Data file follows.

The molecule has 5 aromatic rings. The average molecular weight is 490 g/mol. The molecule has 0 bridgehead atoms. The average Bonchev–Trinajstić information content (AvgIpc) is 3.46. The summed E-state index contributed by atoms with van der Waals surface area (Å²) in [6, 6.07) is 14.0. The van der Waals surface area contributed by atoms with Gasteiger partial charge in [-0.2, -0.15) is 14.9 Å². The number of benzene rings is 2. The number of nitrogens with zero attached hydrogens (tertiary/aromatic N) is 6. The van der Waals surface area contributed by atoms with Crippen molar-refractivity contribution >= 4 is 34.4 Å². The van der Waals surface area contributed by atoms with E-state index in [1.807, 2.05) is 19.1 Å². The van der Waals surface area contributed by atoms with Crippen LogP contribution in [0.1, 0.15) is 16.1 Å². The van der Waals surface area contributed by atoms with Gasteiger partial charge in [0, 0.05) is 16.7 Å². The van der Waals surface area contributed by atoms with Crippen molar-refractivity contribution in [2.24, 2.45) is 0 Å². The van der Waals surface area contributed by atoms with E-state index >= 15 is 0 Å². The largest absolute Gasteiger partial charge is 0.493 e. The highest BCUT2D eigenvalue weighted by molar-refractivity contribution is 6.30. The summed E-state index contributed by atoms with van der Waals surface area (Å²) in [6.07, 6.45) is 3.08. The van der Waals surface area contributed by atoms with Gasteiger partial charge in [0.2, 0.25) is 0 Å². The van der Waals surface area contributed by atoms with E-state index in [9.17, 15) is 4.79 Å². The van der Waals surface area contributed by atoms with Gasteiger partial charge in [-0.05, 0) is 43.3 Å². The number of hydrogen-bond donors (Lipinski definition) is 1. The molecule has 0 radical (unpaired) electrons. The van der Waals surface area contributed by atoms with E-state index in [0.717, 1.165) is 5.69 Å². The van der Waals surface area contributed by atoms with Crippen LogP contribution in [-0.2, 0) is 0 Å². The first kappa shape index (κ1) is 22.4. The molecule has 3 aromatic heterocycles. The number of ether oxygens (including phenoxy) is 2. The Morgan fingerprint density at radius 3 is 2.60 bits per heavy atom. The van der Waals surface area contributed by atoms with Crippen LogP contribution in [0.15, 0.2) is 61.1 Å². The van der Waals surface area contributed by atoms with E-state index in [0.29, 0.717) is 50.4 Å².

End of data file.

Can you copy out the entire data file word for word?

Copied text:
The molecule has 5 aromatic rings. The average molecular weight is 490 g/mol. The molecule has 0 bridgehead atoms. The average Bonchev–Trinajstić information content (AvgIpc) is 3.46. The summed E-state index contributed by atoms with van der Waals surface area (Å²) in [6, 6.07) is 14.0. The van der Waals surface area contributed by atoms with Gasteiger partial charge in [-0.2, -0.15) is 14.9 Å². The number of benzene rings is 2. The number of nitrogens with zero attached hydrogens (tertiary/aromatic N) is 6. The van der Waals surface area contributed by atoms with Crippen molar-refractivity contribution >= 4 is 34.4 Å². The van der Waals surface area contributed by atoms with E-state index in [1.807, 2.05) is 19.1 Å². The van der Waals surface area contributed by atoms with Crippen LogP contribution in [0.1, 0.15) is 16.1 Å². The van der Waals surface area contributed by atoms with Gasteiger partial charge in [0, 0.05) is 16.7 Å². The van der Waals surface area contributed by atoms with Crippen molar-refractivity contribution in [2.24, 2.45) is 0 Å². The van der Waals surface area contributed by atoms with E-state index >= 15 is 0 Å². The largest absolute Gasteiger partial charge is 0.493 e. The highest BCUT2D eigenvalue weighted by molar-refractivity contribution is 6.30. The summed E-state index contributed by atoms with van der Waals surface area (Å²) in [6.07, 6.45) is 3.08. The van der Waals surface area contributed by atoms with Gasteiger partial charge in [0.2, 0.25) is 0 Å². The van der Waals surface area contributed by atoms with E-state index in [9.17, 15) is 4.79 Å². The van der Waals surface area contributed by atoms with Gasteiger partial charge in [-0.05, 0) is 43.3 Å². The number of hydrogen-bond donors (Lipinski definition) is 1. The molecule has 0 radical (unpaired) electrons. The van der Waals surface area contributed by atoms with E-state index in [0.717, 1.165) is 5.69 Å². The van der Waals surface area contributed by atoms with Crippen LogP contribution in [-0.2, 0) is 0 Å². The first kappa shape index (κ1) is 22.4. The molecule has 3 aromatic heterocycles. The number of ether oxygens (including phenoxy) is 2. The Morgan fingerprint density at radius 3 is 2.60 bits per heavy atom. The van der Waals surface area contributed by atoms with Crippen LogP contribution in [0.15, 0.2) is 61.1 Å². The van der Waals surface area contributed by atoms with E-state index in [0.29, 0.717) is 50.4 Å².